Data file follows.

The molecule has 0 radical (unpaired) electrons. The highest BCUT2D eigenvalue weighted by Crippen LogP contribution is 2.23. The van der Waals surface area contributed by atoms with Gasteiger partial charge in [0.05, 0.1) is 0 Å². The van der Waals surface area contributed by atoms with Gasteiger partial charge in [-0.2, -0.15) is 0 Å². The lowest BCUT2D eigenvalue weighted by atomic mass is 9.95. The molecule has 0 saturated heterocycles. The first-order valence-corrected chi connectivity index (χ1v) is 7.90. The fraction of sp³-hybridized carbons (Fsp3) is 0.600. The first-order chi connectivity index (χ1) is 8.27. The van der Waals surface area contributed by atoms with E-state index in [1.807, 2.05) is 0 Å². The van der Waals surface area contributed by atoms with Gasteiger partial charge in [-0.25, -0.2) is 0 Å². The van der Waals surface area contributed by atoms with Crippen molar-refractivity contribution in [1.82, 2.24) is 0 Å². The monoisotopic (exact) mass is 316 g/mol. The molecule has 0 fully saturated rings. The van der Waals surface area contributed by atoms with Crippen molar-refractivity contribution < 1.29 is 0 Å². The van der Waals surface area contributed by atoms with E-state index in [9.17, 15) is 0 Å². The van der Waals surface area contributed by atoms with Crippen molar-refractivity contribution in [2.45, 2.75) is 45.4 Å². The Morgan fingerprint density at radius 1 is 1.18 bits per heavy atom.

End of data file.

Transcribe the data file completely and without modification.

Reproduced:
The molecule has 0 radical (unpaired) electrons. The highest BCUT2D eigenvalue weighted by Crippen LogP contribution is 2.23. The van der Waals surface area contributed by atoms with Gasteiger partial charge in [0.05, 0.1) is 0 Å². The van der Waals surface area contributed by atoms with Gasteiger partial charge in [-0.2, -0.15) is 0 Å². The lowest BCUT2D eigenvalue weighted by atomic mass is 9.95. The molecule has 0 saturated heterocycles. The first-order valence-corrected chi connectivity index (χ1v) is 7.90. The fraction of sp³-hybridized carbons (Fsp3) is 0.600. The first-order chi connectivity index (χ1) is 8.27. The van der Waals surface area contributed by atoms with E-state index in [1.807, 2.05) is 0 Å². The van der Waals surface area contributed by atoms with Gasteiger partial charge in [-0.25, -0.2) is 0 Å². The van der Waals surface area contributed by atoms with Crippen molar-refractivity contribution in [1.82, 2.24) is 0 Å². The monoisotopic (exact) mass is 316 g/mol. The molecule has 0 fully saturated rings. The van der Waals surface area contributed by atoms with Crippen molar-refractivity contribution < 1.29 is 0 Å². The van der Waals surface area contributed by atoms with E-state index in [9.17, 15) is 0 Å². The van der Waals surface area contributed by atoms with Crippen molar-refractivity contribution in [2.45, 2.75) is 45.4 Å². The Morgan fingerprint density at radius 1 is 1.18 bits per heavy atom.